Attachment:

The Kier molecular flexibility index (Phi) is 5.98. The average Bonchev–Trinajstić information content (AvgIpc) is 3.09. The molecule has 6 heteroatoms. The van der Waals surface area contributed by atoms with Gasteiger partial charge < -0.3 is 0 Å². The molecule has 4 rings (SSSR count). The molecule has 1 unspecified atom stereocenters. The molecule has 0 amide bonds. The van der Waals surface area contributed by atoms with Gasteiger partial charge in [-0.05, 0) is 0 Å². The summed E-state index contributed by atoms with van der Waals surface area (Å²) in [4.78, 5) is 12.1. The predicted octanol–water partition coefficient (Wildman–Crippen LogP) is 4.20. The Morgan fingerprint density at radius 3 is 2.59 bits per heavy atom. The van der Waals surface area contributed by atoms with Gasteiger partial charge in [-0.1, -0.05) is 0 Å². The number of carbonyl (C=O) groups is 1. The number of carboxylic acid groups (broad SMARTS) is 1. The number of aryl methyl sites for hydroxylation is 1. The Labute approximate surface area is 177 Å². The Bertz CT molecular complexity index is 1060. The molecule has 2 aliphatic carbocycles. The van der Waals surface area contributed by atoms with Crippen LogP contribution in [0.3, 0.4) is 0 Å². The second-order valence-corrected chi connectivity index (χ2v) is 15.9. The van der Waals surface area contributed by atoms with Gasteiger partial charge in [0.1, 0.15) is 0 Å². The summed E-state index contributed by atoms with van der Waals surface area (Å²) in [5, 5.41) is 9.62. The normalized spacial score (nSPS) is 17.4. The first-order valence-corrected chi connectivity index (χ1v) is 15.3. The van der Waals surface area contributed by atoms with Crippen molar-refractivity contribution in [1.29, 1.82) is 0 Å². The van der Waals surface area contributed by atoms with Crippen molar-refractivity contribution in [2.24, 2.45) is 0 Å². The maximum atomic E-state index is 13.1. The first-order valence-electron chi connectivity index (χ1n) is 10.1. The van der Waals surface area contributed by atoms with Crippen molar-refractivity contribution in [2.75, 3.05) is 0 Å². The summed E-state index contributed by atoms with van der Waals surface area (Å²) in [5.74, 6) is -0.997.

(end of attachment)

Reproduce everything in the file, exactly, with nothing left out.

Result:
The Kier molecular flexibility index (Phi) is 5.98. The average Bonchev–Trinajstić information content (AvgIpc) is 3.09. The molecule has 6 heteroatoms. The van der Waals surface area contributed by atoms with Gasteiger partial charge < -0.3 is 0 Å². The molecule has 4 rings (SSSR count). The molecule has 1 unspecified atom stereocenters. The molecule has 0 amide bonds. The van der Waals surface area contributed by atoms with Gasteiger partial charge in [-0.05, 0) is 0 Å². The summed E-state index contributed by atoms with van der Waals surface area (Å²) in [4.78, 5) is 12.1. The predicted octanol–water partition coefficient (Wildman–Crippen LogP) is 4.20. The Morgan fingerprint density at radius 3 is 2.59 bits per heavy atom. The van der Waals surface area contributed by atoms with Gasteiger partial charge in [-0.1, -0.05) is 0 Å². The number of carbonyl (C=O) groups is 1. The number of carboxylic acid groups (broad SMARTS) is 1. The number of aryl methyl sites for hydroxylation is 1. The Labute approximate surface area is 177 Å². The Bertz CT molecular complexity index is 1060. The molecule has 2 aliphatic carbocycles. The van der Waals surface area contributed by atoms with Crippen LogP contribution in [0.3, 0.4) is 0 Å². The second-order valence-corrected chi connectivity index (χ2v) is 15.9. The van der Waals surface area contributed by atoms with Gasteiger partial charge in [0.1, 0.15) is 0 Å². The summed E-state index contributed by atoms with van der Waals surface area (Å²) in [5, 5.41) is 9.62. The normalized spacial score (nSPS) is 17.4. The first-order valence-corrected chi connectivity index (χ1v) is 15.3. The van der Waals surface area contributed by atoms with Crippen molar-refractivity contribution in [1.29, 1.82) is 0 Å². The van der Waals surface area contributed by atoms with Crippen molar-refractivity contribution in [2.24, 2.45) is 0 Å². The maximum atomic E-state index is 13.1. The first-order valence-electron chi connectivity index (χ1n) is 10.1. The van der Waals surface area contributed by atoms with Crippen molar-refractivity contribution in [2.75, 3.05) is 0 Å². The summed E-state index contributed by atoms with van der Waals surface area (Å²) in [5.74, 6) is -0.997.